Angry Androgynes

A discussion about the political uses of anger (and the dangers of internalized unexpressed anger) led me to reread “The Phenomenology of Anger” by Adrienne Rich. It is found in Diving Into the Wreck: Poems 1971-1972. Nestled mid-way in the volume, the poem begins not with a depiction of anger but with one of madness.

1.     The freedom of the wholly mad
to smear & play with her madness
write with her fingers dipped in it
the length of a room

And it ends, sections later

Every act of becoming conscious
(it says here in this book)
is an unnatural act

And then, to search out more clues to this unnatural act mediated by books, I turned to the other poems and recalled the figure of the merman-mermaid from the poem which gives its title to the collection, “Diving into the Wreck” and found more. There is the androgyne from “The Stranger”.

I am the androgyne
I am the living mind you fail to describe
in your dead language
the letters of my name are written under the lids
of the newborn child.

I raise the presence of these images of the androgyne because they are associated with the expression of anger. Earlier in the first stanza of “The Stranger” there is an assertion/cancellation of gender

walking as I’ve walked before
like a man, like a woman, in the city
my visionary anger cleansing my sight
and the detailed perceptions of mercy
flowering from that anger

Blossoms all wholly unnatural. And here is that passage from “Diving into the Wreck”:

This is the place
And I am here, the mermaid whose dark hair
streams black, the merman in his armored body
We circle silently
about the wreck
we dive into the hold
I am she: I am he

“Diving into the Wreck” ends with a brief catalogue of items carried by this composite being; the last to be enumerated is a book, “a book of myths / in which / our names do not appear”. Naming is of course a path to power (a theme that was to preoccupy feminist thought and practice, see for example Mary Daly’s deconstructions and reconstructions in Gyn/Ecology: The Metaethics of Radical Feminism. Beacon Press, 1978). For Rich, the work with language is a quotidian task, something that arises out of daily interventions and constant attention to the mundane and its links to greater systems. Emotion becomes a route to analysis and creation or rather a re-creation. I close with this concluding passage from the first section of “Incipience” — what appears to be a synecdoche for full scale conflagration is also a figure for trust in the cumulative impact of small gestures.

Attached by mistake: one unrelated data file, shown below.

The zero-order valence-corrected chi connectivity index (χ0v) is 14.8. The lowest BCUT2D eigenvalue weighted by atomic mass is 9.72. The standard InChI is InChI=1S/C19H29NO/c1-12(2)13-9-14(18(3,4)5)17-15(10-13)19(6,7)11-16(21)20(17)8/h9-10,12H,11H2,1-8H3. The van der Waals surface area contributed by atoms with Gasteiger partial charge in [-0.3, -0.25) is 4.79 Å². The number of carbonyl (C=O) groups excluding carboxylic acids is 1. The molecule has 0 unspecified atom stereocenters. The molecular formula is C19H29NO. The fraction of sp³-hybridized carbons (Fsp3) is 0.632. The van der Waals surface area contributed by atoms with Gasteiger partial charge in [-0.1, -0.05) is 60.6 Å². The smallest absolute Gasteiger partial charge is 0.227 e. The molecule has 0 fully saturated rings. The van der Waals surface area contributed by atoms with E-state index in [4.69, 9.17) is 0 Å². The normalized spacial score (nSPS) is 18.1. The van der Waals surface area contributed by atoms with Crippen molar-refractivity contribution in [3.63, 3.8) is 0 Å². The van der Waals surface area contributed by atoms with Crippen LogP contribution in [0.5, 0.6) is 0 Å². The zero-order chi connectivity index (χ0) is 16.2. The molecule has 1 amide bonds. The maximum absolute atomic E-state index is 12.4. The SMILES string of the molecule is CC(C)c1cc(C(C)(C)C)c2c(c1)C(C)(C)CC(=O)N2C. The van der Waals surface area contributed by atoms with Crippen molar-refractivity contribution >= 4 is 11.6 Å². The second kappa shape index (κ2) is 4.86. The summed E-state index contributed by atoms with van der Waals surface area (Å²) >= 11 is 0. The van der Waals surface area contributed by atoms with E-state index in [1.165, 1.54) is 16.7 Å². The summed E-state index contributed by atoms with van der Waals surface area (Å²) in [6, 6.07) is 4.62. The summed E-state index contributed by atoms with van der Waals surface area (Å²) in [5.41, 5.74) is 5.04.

to feel the fiery future
of every matchstick in the kitchen

Nothing can be done
but by inches. I write out my life
hour by hour, word by word
gazing into the anger of old women on the bus
numbering the striations
of air inside the ice cube
imagining the existence
of something uncreated
this poem
our lives

Androgynes may not be popular mythical figures these days but they’ve not lost their historical lustre, they shine with righteousness, lighting a path to the yet to become.

And so for day 1052

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